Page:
Environmental Science

35-Year Studies of Reproduction in Marine Invertebrates and the Influence of Climatic Factors on it

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The studies of fouling of pioneer artificial substrates, conducted for the past 35 years near the coast of Primorsky Territory, Sea of Japan, Russia, have revealed an asynchronism in reproduction of invertebrates. Juveniles of Japanese scallop Patinopecten yessoensis and other widely distributed bivalves of boreal origin (Mytilus trossulus and Hiatella arctica) were, as a rule, abundant (over 250 scallops per a square meter of artificial substrate) in the odd-numbered years from 1977 to 1985. This is related mainly to the duration of ice season in previous winter, amount of precipitation, surface water salinity, and wind speed in June.

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Prediction Models of Copepods Biomass from the Mass-Length and Carbon Content-Length Relationship

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Adult calanoid copepods of six species were collected in the Ensenada de La Paz in autumn 2010. Prosome length, dry mass and carbon content were measured to determine the mass-length relationship and the condition factor. Acartia clause, A. lilljeborgii, Temora discaudata and Undinula vulgaris were the species with high determination coefficients (p <0.05) compared to Centropages furcatus and L. johnsoni (p> .05). The condition factor of the species is the first reference for subtropical copepods in the study area. Depending on the species, organic carbon fluctuated between 20 and 47% of the dry mass and only for A. clause was the premise of 45% carbon dry mass satisfied.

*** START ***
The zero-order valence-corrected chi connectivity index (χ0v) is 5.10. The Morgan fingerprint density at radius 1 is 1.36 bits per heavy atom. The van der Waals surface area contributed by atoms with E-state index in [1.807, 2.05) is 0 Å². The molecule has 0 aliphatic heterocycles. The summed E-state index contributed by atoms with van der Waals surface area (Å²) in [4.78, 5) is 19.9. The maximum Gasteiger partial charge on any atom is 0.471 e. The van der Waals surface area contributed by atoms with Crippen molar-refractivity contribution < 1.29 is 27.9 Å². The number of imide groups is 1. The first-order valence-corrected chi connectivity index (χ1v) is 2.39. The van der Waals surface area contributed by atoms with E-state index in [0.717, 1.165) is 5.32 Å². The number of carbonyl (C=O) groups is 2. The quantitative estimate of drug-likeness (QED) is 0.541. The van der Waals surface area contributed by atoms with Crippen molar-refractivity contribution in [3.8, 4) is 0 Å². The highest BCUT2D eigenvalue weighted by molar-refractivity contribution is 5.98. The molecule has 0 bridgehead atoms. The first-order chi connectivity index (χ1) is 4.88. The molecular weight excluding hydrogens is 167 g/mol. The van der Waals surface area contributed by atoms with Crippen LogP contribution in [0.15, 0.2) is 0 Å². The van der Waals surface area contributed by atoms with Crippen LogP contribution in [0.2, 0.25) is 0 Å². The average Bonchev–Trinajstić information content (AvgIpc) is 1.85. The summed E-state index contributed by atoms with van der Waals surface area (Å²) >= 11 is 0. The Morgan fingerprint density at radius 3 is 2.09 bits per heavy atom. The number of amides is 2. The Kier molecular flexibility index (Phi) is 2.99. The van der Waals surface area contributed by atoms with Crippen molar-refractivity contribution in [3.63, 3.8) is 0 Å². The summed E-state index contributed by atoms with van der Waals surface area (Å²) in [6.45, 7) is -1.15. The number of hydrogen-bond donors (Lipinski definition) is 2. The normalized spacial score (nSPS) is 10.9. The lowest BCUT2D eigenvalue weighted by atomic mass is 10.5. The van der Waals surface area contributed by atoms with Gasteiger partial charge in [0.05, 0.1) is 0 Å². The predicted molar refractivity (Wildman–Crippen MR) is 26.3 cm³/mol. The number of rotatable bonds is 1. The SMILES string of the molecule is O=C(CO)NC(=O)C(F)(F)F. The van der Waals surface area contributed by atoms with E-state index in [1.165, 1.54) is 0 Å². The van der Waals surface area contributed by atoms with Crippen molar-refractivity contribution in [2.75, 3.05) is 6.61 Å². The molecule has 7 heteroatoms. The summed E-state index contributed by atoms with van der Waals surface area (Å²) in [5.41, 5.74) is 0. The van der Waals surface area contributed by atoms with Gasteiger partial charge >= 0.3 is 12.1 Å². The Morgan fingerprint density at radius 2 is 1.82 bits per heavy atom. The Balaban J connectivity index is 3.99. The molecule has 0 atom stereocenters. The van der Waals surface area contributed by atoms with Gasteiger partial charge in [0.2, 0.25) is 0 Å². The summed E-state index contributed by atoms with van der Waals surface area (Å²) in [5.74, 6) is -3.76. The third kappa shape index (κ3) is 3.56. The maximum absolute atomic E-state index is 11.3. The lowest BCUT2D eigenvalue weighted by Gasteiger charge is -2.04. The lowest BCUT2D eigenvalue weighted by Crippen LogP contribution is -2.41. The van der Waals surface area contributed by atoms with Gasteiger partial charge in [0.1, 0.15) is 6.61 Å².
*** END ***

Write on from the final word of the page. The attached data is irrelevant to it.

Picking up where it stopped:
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Making green chemistry sustainable

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Academia, Industry and Government all have roles to play in the future of #Green Chemistry practice. Understanding triple-bottom line drivers and how to affect change in a constrained #environment is important, but so to is the possibilities offered by new approaches to generate new markets through awareness. In this presentation, I’d like to explore with you one approach we are undertaking to include researchers, industry executives and government in promoting awareness of green chemistry across the three dimensions of people, planet, profits. By understanding what we do, I invite you to contribute to build a more globalised activity through collaboration, activity and investment.

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Environment Journal, Peer Reviewed Journal, Open access journal, List of Environment Journal

Multimetal supramolecular systems for cooperative regulation of unique structures and functions

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Cooperative regulation is one of the most effective ways to finely change molecular functions in #biological as well as artificial supramolecular systems by utilizing information at molecular level. The cooperative and synergistic chemical events should decrease the reaction steps for chemical conversion to a product and to create novel functions that cannot be achieved by a non-cooperative single molecular system. Thus, these regulation mechanisms would strongly contribute to green and sustainable chemistry because of reducing the laborious processes. Hence we have studied functional #supramolecules responding to external stimuli as a cooperative system.

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Environment Journal, Peer Reviewed Journal, Open access journal, List of Environment Journal

Statistical Studies of Soil Geochemical Data from Gbongan-Odeyinka Area, Southwestern Nigeria